- Albright’s admirers remember Albright as a champion of democracy, human rights and peace.
- Barack and Michelle Obama, Al Gore and Condoleezza Rice are among more than 1,400 expected to attend.
- President Joe Biden is set to eulogize Albright. The Clintons will also speak.
WASHINGTON — The nation’s most powerful Democrats for the past quarter-century, world leaders, friends and family of Madeleine Albright celebrated the life Wednesday of the nation’s first woman secretary of state, who arrived in the U.S. as a young girl from war-torn Czechoslovakia before becoming a trailblazing diplomat and icon.
“In the 20th and 21st century, freedom had no greater champion than Madeleine Korbel Albright,” said President Joe Biden, eulogizing Albright at her funeral at Washington National Cathedral. He called Albright a “force of nature” who through “goodness, grace and humanity turned the tide of history.”
Albright died March 23 at 84 years old after a fight with cancer, leaving a legacy as a defender of democracy, human rights and peace whose whose journey from war-torn Europe embodied the American story.
“Madeline understood her story was America’s story,” Biden said. “She loved to speak about America as the indispensable nation to her. The phrase was never a statement of arrogance was about It was about gratitude for all this country made possible for her.”
More than 1,400 people, each wearing face masks at the request of the Albright family, packed the cathedral. Biden sat in the front row next to Barack Obama, Michelle Obama, Bill Clinton, Hillary Clinton, Chelsea Clinton and Al Gore. The group represented seven of the past eight Democratic presidential nominees.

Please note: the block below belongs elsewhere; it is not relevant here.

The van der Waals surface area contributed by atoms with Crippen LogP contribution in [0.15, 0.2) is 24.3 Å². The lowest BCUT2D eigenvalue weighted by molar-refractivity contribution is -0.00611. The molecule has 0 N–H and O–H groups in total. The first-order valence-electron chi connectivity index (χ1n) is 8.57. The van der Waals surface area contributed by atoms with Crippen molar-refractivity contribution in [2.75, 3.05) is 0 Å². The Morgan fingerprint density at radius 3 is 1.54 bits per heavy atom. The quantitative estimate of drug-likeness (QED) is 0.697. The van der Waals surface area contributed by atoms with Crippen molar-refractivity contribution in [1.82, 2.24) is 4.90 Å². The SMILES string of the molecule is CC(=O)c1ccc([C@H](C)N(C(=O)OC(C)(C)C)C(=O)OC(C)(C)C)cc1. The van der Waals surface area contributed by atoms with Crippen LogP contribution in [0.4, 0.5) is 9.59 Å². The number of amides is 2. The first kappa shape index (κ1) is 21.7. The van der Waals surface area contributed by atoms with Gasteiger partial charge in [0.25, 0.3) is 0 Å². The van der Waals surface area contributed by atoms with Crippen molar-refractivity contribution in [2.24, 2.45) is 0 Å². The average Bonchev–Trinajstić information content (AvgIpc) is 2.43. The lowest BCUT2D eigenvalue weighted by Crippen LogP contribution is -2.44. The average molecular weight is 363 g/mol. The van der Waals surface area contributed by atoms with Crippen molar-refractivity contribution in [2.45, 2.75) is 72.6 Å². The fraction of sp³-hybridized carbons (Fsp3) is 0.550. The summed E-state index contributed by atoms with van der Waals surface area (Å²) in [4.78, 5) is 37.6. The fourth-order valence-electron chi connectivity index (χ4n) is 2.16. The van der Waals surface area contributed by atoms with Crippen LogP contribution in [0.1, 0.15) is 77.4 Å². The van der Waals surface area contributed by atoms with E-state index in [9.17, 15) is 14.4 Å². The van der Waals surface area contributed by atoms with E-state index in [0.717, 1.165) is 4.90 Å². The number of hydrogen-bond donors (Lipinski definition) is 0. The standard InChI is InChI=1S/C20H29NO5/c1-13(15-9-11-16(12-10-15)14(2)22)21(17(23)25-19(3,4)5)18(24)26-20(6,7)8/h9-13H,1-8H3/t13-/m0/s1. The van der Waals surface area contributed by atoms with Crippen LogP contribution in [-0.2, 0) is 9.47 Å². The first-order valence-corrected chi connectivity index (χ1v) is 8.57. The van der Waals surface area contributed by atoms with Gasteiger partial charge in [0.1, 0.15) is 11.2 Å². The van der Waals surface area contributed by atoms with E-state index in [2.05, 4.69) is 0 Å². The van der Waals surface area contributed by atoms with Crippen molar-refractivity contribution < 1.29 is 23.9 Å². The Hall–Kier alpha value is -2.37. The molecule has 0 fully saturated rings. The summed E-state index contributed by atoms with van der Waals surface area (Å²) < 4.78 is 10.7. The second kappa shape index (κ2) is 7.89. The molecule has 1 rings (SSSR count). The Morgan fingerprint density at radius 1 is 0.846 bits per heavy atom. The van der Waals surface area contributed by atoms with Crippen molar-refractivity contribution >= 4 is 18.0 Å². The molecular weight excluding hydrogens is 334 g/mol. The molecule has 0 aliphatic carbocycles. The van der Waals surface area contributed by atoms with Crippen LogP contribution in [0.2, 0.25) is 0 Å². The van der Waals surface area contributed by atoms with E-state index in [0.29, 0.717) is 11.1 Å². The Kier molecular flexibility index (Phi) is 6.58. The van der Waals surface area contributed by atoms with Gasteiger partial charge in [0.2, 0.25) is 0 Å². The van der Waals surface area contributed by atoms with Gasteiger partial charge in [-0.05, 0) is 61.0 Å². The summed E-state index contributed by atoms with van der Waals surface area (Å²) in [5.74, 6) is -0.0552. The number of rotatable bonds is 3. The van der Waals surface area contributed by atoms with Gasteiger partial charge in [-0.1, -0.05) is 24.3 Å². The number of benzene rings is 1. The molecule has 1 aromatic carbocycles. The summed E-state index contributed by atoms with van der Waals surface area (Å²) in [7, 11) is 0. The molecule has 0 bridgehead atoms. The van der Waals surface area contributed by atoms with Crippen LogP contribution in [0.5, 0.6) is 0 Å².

Bill Clinton nominated Albright, then his U.S. ambassador to the United Nations, shortly after his 1996 reelection to replace former Secretary of State Warren Christopher as the 64th secretary of state following her long career in Democratic politics and as a diplomat.
Clinton recalled his last conversation with Albright two weeks before she died. He asked her how she was feeling, but she was more interested in talking about the future of the world in light of Russia’s invasion of Ukraine.
“‘The only thing that really matters is what kind of world we’re going to leave to our grandchildren,'” Albright told Clinton, the former president recalled. “I will never forget that conversation as long as I live. It was so perfectly Madeleine.”
“That question is kind of up in the air but not because of Madeleine Albright.”
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Bill Clinton credited Albright with helping to stop genocide in Kosova, where peace has now maintained for 26 years, and leadership in the war in Bosnia. In attendance for the funeral was Salome Zourabichvili, president of Georgia, Vjosa Osmani-Sadriu, president of Kosovo and Albin Kurti, prime minister of Kosovo.
Clinton said “God gave her a fine mind, a wealth of experience” and laughed about the time Albright danced a tango during a trip to Latin America.
“She made us laugh. She made us cry. some of us, she made mad,” Clinton said, adding that “she knew what she believed in. She knew what was hard. She knew what she was up against. And she wanted other people to feel the same way and then to talk about it instead of killing each other over. That’s basically her simple political philosophy.”
Last year, Albright eulogized former Secretary of State Colin Powell at his funeral, also held at Washington National Cathedral, in one of her last public appearances.
Albright was confirmed by the Senate in 1997, and went on to shape Clinton’s U.S. foreign policy in Iraq and Bosnia and Herzegovina, pushing for military action in both, as well as the conflict in Kosovo.